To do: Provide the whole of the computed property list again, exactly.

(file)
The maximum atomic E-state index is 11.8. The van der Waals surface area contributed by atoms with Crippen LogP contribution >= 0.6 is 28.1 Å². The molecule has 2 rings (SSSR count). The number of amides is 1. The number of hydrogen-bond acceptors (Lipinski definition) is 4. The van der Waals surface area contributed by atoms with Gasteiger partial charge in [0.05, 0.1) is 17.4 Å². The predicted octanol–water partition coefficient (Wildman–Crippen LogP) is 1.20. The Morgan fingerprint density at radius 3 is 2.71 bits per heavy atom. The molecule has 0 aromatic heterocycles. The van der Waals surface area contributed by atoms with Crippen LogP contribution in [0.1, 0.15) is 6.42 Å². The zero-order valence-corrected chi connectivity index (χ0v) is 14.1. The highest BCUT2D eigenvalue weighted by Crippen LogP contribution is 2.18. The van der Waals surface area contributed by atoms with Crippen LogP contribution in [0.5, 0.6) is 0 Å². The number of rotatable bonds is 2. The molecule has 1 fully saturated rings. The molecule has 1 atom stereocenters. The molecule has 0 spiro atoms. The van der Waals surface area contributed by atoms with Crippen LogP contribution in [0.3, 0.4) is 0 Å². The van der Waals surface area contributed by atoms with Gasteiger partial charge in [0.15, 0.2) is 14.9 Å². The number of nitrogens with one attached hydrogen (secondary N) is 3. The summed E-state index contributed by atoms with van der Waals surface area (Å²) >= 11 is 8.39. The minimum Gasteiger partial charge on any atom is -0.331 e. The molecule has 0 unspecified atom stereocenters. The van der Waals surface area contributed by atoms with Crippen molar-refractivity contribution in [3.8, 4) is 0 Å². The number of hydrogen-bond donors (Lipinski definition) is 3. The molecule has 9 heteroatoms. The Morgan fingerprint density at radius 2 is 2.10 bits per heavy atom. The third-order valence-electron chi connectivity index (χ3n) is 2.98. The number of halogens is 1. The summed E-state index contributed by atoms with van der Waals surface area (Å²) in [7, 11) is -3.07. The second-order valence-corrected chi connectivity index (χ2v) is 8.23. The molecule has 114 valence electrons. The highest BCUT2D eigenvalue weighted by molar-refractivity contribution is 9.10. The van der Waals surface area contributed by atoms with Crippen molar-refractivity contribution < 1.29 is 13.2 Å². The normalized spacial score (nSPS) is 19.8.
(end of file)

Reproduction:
The maximum atomic E-state index is 11.8. The van der Waals surface area contributed by atoms with Crippen LogP contribution >= 0.6 is 28.1 Å². The molecule has 2 rings (SSSR count). The number of amides is 1. The number of hydrogen-bond acceptors (Lipinski definition) is 4. The van der Waals surface area contributed by atoms with Gasteiger partial charge in [0.05, 0.1) is 17.4 Å². The predicted octanol–water partition coefficient (Wildman–Crippen LogP) is 1.20. The Morgan fingerprint density at radius 3 is 2.71 bits per heavy atom. The molecule has 0 aromatic heterocycles. The van der Waals surface area contributed by atoms with Crippen LogP contribution in [0.1, 0.15) is 6.42 Å². The zero-order valence-corrected chi connectivity index (χ0v) is 14.1. The highest BCUT2D eigenvalue weighted by Crippen LogP contribution is 2.18. The van der Waals surface area contributed by atoms with Crippen LogP contribution in [0.5, 0.6) is 0 Å². The number of rotatable bonds is 2. The molecule has 1 fully saturated rings. The molecule has 1 atom stereocenters. The molecule has 0 spiro atoms. The van der Waals surface area contributed by atoms with Crippen LogP contribution in [0.3, 0.4) is 0 Å². The van der Waals surface area contributed by atoms with Gasteiger partial charge in [0.15, 0.2) is 14.9 Å². The number of nitrogens with one attached hydrogen (secondary N) is 3. The summed E-state index contributed by atoms with van der Waals surface area (Å²) >= 11 is 8.39. The minimum Gasteiger partial charge on any atom is -0.331 e. The molecule has 0 unspecified atom stereocenters. The van der Waals surface area contributed by atoms with Crippen molar-refractivity contribution in [3.8, 4) is 0 Å². The number of hydrogen-bond donors (Lipinski definition) is 3. The molecule has 9 heteroatoms. The Morgan fingerprint density at radius 2 is 2.10 bits per heavy atom. The third-order valence-electron chi connectivity index (χ3n) is 2.98. The number of halogens is 1. The summed E-state index contributed by atoms with van der Waals surface area (Å²) in [7, 11) is -3.07. The second-order valence-corrected chi connectivity index (χ2v) is 8.23. The molecule has 114 valence electrons. The highest BCUT2D eigenvalue weighted by molar-refractivity contribution is 9.10. The van der Waals surface area contributed by atoms with Crippen molar-refractivity contribution < 1.29 is 13.2 Å². The normalized spacial score (nSPS) is 19.8.